Detaining a person in Louisville Metro Department of Corrections (LMDC) could be a death sentence, as evidenced by eight preventable deaths in just the past seven months. The jail is overcrowded, understaffed, and ill-equipped to address the needs of those who are held there.
One cause of this deadly overcrowding is a type of warrant called a bench warrant. There are thousands of active bench warrants that have been issued by Jefferson County District Court against people who have missed a court date. This means someone could be arrested and incarcerated simply because they did not make it to court one day. For instance, a person may have missed a court date for minor drug possession charges, have a bench warrant issued, and then be arrested on that bench warrant if they are pulled over for a broken taillight.
To address this problem, several community organizations have successfully gotten the Justice Partners (which includes the County Attorney, Commonwealth Attorney, Judges, and Circuit Court Clerk’s office) to offer an amnesty period for people with an active bench warrant. These people can apply to have their warrant set aside and reschedule their case free of charge. The deadline to apply is May 31, 2022. If people apply and are deemed eligible for amnesty, they will be given a new court date and must appear in person on their court date for the bench warrant to be set aside. After completing the process, they will no longer face the threat of arrest for a past failure to appear in court. People eligible for amnesty must have a bench warrant from Jefferson County District Court for a non-violent offense and/or class D non-violent felony offense. Anyone who may qualify should visit ACLU-KY.org/Amnesty to learn more and apply by May 31.
Many people face challenges getting to court, from finding childcare to getting time off work to using safe transportation. Instead of addressing these underlying problems, courts often issue bench warrants which further entangle people in the criminal legal system. There are currently 345 bench warrants that are active only because someone owes restitution, meaning the defendant owes money to someone to clear their case.
Most bench warrants are issued for the lowest level offenses and simply create a cycle of incarceration that harms the people involved and costs taxpayers even more. One person has had to appear in court 15 times over a case involving restitution of only $12.99, and another has had 43 court appearances over $50 in restitution. People should be given a fair chance to correct their wrongs; the answer is not repeated arrests that clog our courts, pack our jails, separate people from their families, and cost taxpayers exponentially more than the original offense ever would have.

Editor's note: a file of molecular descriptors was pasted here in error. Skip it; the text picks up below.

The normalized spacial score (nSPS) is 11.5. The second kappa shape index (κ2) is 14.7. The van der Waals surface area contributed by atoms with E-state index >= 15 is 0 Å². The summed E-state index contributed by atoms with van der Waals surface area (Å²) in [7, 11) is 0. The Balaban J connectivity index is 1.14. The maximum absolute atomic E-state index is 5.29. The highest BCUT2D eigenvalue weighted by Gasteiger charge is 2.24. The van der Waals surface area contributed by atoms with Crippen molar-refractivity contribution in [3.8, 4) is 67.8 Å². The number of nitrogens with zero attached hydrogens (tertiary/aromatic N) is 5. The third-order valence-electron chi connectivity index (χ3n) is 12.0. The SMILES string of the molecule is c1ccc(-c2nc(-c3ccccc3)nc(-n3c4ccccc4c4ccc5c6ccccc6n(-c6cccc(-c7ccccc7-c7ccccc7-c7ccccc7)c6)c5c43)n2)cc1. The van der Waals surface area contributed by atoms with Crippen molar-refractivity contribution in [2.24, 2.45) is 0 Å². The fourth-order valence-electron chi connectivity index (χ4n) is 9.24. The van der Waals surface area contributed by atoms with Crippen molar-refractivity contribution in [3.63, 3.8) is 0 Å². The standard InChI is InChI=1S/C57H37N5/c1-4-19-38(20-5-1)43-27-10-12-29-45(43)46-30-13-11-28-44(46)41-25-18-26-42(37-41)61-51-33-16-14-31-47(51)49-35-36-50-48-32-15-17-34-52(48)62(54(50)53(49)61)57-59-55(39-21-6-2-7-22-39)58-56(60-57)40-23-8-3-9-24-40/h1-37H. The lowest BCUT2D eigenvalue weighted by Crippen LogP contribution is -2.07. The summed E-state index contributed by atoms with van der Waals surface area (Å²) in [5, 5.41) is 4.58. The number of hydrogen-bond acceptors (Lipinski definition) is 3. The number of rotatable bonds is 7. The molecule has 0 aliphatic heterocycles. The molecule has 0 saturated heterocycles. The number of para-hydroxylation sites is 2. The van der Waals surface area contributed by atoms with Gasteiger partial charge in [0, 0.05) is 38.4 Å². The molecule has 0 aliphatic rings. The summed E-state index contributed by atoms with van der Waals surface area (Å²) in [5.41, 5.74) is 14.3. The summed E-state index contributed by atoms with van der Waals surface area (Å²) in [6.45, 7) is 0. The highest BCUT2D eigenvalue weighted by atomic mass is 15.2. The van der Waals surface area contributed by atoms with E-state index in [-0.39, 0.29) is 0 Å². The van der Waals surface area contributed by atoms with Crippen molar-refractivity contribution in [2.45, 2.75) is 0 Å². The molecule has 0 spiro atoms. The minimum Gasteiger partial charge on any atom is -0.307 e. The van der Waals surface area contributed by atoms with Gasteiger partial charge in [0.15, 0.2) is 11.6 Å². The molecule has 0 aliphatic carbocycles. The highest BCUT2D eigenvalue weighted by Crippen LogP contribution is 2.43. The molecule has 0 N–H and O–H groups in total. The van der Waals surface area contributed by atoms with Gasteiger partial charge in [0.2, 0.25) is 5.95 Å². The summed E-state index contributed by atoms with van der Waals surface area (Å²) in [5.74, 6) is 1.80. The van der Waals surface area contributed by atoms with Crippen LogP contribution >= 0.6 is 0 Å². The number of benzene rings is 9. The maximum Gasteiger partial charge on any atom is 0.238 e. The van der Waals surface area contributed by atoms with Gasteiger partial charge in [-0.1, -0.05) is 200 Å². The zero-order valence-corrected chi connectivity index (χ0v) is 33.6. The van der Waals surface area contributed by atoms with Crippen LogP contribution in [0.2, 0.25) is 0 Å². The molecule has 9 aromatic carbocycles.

Local organizations have long advocated for amnesty. A collective of organizations that came together to advocate for change in LMDC identified clearing bench warrants as one of many actions that could reduce deadly incarceration rates and reduce the number of unresolved cases in our courts. Public Defenders will be on hand to represent individuals that sign up for the Amnesty Docket. Community partners are offering transportation and childcare support, call 502-272-0056 for more information. There’s also an effort underway to raise money for restitution to help folks resolve their cases.
On a personal level, this amnesty period will allow people with certain active bench warrants to reschedule their case and potentially get it resolved on that date. This will allow them to live without the threat of immediate arrest should they encounter law enforcement. On a broader scale, clearing these bench warrants will reduce incarceration rates and alleviate deadly overcrowding at Louisville Metro Department of Corrections.
Why Amnesty? Why Now?
Louisville community groups have long advocated for an amnesty period. This action is urgently needed after eight people died in roughly the last six months in jails run by Louisville Metro Department of Corrections. Last fall, the ACLU of Kentucky came together with several other groups, including the Louisville Urban League, the Coalition for the Homeless, The Bail Project, Black Lives Matter Louisville, the Kentucky Alliance Against Racist and Political Oppression, and Louisville Showing Up for Racial Justice, to urge local officials to adopt community-based solutions. The group identified clearing bench warrants as one of many actions that could reduce deadly incarceration rates and reduce the number of unresolved cases in our courts.
Clearing bench warrants and giving people the opportunity to close their cases will reduce incarceration and save lives. Bench warrants are typically issued after a person does not appear for a scheduled court appearance or does not pay fines, fees, or restitution. Many people miss court dates because of barriers to transportation, childcare, time off work, and more. When a person has an active bench warrant, police are authorized to arrest them if they come into contact with the person. That means getting pulled over for speeding could lead to an arrest and incarceration.
On a personal level, this amnesty period will allow people with certain active bench warrants to reschedule their hearings and close their case. This will allow them to live without the threat of immediate arrest should they come into contact with law enforcement. On a broader scale, clearing these bench warrants will reduce incarceration rates and alleviate deadly overcrowding in jails run by Louisville Metro Department of Corrections.